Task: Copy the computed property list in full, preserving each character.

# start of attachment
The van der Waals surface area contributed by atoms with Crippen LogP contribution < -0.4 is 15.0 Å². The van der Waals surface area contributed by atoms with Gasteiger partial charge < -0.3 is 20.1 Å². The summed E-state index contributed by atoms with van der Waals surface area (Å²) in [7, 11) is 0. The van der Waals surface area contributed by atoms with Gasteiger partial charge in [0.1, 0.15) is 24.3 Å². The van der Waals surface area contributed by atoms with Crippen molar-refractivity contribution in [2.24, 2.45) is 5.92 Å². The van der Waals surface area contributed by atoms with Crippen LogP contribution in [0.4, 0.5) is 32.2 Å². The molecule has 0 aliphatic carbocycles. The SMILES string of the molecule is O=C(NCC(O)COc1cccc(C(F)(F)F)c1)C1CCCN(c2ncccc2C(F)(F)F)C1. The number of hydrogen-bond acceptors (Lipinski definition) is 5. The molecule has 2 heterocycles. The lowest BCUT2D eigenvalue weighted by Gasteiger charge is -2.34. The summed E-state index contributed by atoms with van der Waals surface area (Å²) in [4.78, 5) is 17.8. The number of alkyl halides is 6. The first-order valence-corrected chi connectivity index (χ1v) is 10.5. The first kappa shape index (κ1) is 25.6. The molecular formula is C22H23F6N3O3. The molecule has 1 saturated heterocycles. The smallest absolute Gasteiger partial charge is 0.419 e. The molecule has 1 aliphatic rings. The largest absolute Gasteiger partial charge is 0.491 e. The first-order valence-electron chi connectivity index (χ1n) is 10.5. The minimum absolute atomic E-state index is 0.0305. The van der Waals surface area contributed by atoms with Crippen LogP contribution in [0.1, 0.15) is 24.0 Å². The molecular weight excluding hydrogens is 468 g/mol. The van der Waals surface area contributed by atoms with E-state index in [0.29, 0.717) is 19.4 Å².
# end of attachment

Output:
The van der Waals surface area contributed by atoms with Crippen LogP contribution < -0.4 is 15.0 Å². The van der Waals surface area contributed by atoms with Gasteiger partial charge < -0.3 is 20.1 Å². The summed E-state index contributed by atoms with van der Waals surface area (Å²) in [7, 11) is 0. The van der Waals surface area contributed by atoms with Gasteiger partial charge in [0.1, 0.15) is 24.3 Å². The van der Waals surface area contributed by atoms with Crippen molar-refractivity contribution in [2.24, 2.45) is 5.92 Å². The van der Waals surface area contributed by atoms with Crippen LogP contribution in [0.4, 0.5) is 32.2 Å². The molecule has 0 aliphatic carbocycles. The SMILES string of the molecule is O=C(NCC(O)COc1cccc(C(F)(F)F)c1)C1CCCN(c2ncccc2C(F)(F)F)C1. The number of hydrogen-bond acceptors (Lipinski definition) is 5. The molecule has 2 heterocycles. The lowest BCUT2D eigenvalue weighted by Gasteiger charge is -2.34. The summed E-state index contributed by atoms with van der Waals surface area (Å²) in [4.78, 5) is 17.8. The number of alkyl halides is 6. The first-order valence-corrected chi connectivity index (χ1v) is 10.5. The first kappa shape index (κ1) is 25.6. The molecular formula is C22H23F6N3O3. The molecule has 1 saturated heterocycles. The smallest absolute Gasteiger partial charge is 0.419 e. The molecule has 1 aliphatic rings. The largest absolute Gasteiger partial charge is 0.491 e. The first-order valence-electron chi connectivity index (χ1n) is 10.5. The minimum absolute atomic E-state index is 0.0305. The van der Waals surface area contributed by atoms with Crippen LogP contribution in [0.1, 0.15) is 24.0 Å². The molecular weight excluding hydrogens is 468 g/mol. The van der Waals surface area contributed by atoms with E-state index in [0.29, 0.717) is 19.4 Å².